Finally my own bills covered in multiple updates cranked through the process and many are on their way to the Governor for action. My more significant achievements were the regulatory roll back constitutional amendment to hit a critical re-set button on a regulatory environment that is hurting the private sector and the economy in Virginia. I passed important legislation for victims of domestic violence to expedite access to concealed carry permits and provide access to training programs. I passed bills to support the disability community in state hiring; to outlaw deadly synthetic drugs many times stronger than heroin; clarifying guidelines for those in poverty seeking assistance from the courts; allowing certain Commonwealth Attorney investigators to act as conservators of the peace; a bill to restrict food and beverage tax referenda; and an online checkbook bill to make the state budget accessible on the internet. Some of the bills I fought for but that were killed included redistricting reform; ethics reform and a ban on personal use of campaign funds; legalization of CBD oil for those suffering from serious illnesses; and expansion of rights to grow agricultural hemp in Virginia.

In March, we launch our race for Lieutenant Governor to take our reform agenda statewide, hoping to address issues related to regulatory reform, tax reform, access to higher education, and hundreds of other issues promoting the kind of philosophy focused on getting government out of the way - out of the economy, out of your business, out of your personal life - so we can have our healthcare freedoms back, our economic freedoms and our freedoms to choose how we want to live and raise a family. I hope you will join our campaign and help us win the nomination on June 13th. We need your help! To volunteer or learn more visit

We have recently transitioned our Senate office from the Capitol back to the district. If you have a constituent service need or question about legislation, please do not hesitate to contact my office at 540-662-4551 or I am always happy to hear from you.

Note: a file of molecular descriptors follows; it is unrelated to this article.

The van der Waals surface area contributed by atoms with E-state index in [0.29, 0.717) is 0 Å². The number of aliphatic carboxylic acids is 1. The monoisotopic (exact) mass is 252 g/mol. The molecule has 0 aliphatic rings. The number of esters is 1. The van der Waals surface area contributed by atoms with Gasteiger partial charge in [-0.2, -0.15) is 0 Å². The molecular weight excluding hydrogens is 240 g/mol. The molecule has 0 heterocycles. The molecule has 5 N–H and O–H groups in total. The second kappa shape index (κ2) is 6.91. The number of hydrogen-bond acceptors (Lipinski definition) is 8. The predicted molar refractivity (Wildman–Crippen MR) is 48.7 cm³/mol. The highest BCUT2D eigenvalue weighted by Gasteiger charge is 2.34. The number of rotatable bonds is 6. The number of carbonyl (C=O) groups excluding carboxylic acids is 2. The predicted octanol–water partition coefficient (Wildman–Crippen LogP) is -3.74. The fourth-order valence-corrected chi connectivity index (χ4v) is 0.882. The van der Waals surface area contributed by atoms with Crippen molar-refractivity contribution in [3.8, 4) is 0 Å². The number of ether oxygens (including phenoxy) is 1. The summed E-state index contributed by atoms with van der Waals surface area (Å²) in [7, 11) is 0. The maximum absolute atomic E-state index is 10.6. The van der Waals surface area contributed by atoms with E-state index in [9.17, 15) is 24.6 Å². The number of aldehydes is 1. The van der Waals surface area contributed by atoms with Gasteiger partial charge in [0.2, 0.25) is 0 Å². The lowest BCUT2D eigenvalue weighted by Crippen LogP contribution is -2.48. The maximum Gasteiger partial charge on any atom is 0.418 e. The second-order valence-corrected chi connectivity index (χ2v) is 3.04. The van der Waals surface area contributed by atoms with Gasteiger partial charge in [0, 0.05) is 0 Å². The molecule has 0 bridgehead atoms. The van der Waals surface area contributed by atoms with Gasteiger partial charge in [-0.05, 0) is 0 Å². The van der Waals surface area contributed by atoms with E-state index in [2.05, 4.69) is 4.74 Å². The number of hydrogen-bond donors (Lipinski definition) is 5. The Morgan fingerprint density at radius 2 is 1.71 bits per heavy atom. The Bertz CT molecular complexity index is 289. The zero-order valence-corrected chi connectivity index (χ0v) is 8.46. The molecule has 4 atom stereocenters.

Senator Jill H. Vogel

Week Six Legislative Update - One Week Left in Session
Nearing the end of a busy and productive 2017 session
February 20, 2017
Jill H. Vogel

As we move closer to the end of the Senate session, we have seen countless bills pass the House and Senate. More importantly we have made sure that a lot of bad bills have failed. Our budget discussions continue moving toward an agreement between the House and Senate on a final budget to be sent to the Governor. There are a number of substantive differences between the budget adopted by the House and the budget adopted by the Senate. However, they both addressed the high priority issues that were critical amendments and correct issues associated with the recent budget shortfall. We also continue to have debates on bills related to energy, education, agriculture, HOAs, election rules, healthcare reform, transparency, budget reform and how transportation funds are spent.

Remaining Senate bills were heard last week in House committees and now they come back to the Senate for final action. The House killed my SB 1298 last week. It had gained widespread support around Virginia and it was critical to a lot of people suffering from serious illnesses. The bill would have made it legal for doctors to prescribe cannabidiol oil to treat cancer patients and those suffering from Crohn's, MS, ALS and other debilitating diseases. CBD oil is not "medical marijuana" -  a patient cannot get "high" from CBD oil, it is not dealt on the illicit market, it is being compounded by pharmacies and it is an option physicians would like to have in the treatment of some illnesses that will not respond to any other treatment. I am in awe of the hard work of those who supported the bill, many people who are very sick or have loved ones in need of the drug. The bill had easily passed the Senate and we believed that we had more than enough votes to pass it in the House. Supporters of the bill had put in hundreds of hours working to educate members of the legislature and it was heartbreaking to have the bill fail.

Other bills of mine which saw action this week include:

SJ 295 - Following Senate passage, the House is still considering my Regulatory Rollback Amendment.

SB 1296 - My bill to prevent the repeated introduction of meals tax referenda with deceptive language passed the House with a minor amendment and is now headed back to the Senate for a final vote.

SB 1299 - My bill granting emergency concealed carry rights for certain crime victims also passed the House and is headed back to the Senate for a final vote.